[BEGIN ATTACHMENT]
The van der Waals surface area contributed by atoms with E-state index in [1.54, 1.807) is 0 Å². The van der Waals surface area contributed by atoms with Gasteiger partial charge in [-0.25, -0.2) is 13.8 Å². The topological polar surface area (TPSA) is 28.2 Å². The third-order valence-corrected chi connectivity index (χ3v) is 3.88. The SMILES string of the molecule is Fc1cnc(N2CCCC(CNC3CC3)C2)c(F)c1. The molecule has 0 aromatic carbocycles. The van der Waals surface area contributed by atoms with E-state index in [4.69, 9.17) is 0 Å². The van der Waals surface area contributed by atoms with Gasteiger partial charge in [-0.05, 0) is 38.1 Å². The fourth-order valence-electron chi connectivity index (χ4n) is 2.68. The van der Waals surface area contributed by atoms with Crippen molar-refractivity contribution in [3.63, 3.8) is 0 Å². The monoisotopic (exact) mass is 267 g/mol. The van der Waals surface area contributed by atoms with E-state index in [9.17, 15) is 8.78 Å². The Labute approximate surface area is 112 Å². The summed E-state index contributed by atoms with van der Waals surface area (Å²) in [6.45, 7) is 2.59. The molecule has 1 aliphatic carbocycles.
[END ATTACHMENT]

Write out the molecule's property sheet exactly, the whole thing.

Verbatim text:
The van der Waals surface area contributed by atoms with E-state index in [1.54, 1.807) is 0 Å². The van der Waals surface area contributed by atoms with Gasteiger partial charge in [-0.25, -0.2) is 13.8 Å². The topological polar surface area (TPSA) is 28.2 Å². The third-order valence-corrected chi connectivity index (χ3v) is 3.88. The SMILES string of the molecule is Fc1cnc(N2CCCC(CNC3CC3)C2)c(F)c1. The molecule has 0 aromatic carbocycles. The van der Waals surface area contributed by atoms with E-state index in [4.69, 9.17) is 0 Å². The van der Waals surface area contributed by atoms with Gasteiger partial charge in [-0.05, 0) is 38.1 Å². The fourth-order valence-electron chi connectivity index (χ4n) is 2.68. The van der Waals surface area contributed by atoms with Crippen molar-refractivity contribution in [3.63, 3.8) is 0 Å². The monoisotopic (exact) mass is 267 g/mol. The van der Waals surface area contributed by atoms with E-state index in [9.17, 15) is 8.78 Å². The Labute approximate surface area is 112 Å². The summed E-state index contributed by atoms with van der Waals surface area (Å²) in [6.45, 7) is 2.59. The molecule has 1 aliphatic carbocycles.